On Sat, Jan 9, 2016 at 11:02 AM, Tomas Vondra
<tomas.von...@2ndquadrant.com> wrote:
> Which means the "dim.r" column has 100 different values (0-99) with uniform
> distribution. So e.g. "WHERE r < 15" matches 15%.

I think that the use of a uniform distribution to demonstrate this
patch is a bad idea, unless you want to have a conversation about the
worst case.

Look at the use cases for bloom filters in general. They're almost all
some variation on the same theme: checking a bloom filter
inexpensively, to avoid an expensive cache miss (of some fashion). The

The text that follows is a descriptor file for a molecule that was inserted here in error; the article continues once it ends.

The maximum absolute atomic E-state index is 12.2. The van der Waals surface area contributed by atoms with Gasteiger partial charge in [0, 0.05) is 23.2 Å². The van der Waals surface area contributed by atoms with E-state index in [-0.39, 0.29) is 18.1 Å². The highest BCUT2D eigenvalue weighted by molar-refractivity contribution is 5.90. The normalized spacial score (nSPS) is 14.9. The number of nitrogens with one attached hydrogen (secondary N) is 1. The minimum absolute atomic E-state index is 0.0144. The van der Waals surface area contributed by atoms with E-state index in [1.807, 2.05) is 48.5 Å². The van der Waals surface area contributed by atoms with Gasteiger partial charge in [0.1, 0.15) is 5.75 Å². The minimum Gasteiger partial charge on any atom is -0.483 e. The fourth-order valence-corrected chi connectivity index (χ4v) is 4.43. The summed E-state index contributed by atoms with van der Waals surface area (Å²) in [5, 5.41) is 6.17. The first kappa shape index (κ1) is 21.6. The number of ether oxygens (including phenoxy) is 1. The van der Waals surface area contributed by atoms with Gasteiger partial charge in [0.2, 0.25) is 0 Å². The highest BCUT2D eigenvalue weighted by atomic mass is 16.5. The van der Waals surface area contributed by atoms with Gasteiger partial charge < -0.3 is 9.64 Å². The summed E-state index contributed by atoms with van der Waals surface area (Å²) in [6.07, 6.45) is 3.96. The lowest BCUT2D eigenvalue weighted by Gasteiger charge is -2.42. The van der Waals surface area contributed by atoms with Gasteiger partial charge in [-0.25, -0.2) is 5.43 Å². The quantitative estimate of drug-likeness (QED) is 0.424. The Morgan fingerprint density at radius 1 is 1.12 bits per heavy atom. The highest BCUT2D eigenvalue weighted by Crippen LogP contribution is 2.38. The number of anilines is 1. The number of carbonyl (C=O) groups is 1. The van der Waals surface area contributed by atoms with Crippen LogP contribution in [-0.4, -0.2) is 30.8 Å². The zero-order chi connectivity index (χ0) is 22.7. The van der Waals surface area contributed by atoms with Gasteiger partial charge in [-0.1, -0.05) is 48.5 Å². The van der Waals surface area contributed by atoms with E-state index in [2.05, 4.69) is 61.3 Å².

Google Chrome web browser uses a bloom filter for malicious URLs. It
usually avoids consulting Google's servers about whether or not any
given URL that is visited is malicious by using the bloom filter. This
is effective in large part because the top 100 websites ranked by
popularity have a huge falloff in popularity as you go down the list.
It looks like a Zipfian distribution, and so I imagine they get pretty
far with a very small bloom filter, even though in theory the chances
of any given valid URL resulting in a cache miss is very high.

Generally, uniform distributions are rare in a non-canonical list of
things, like a hash join outer relation's attribute.

Peter Geoghegan

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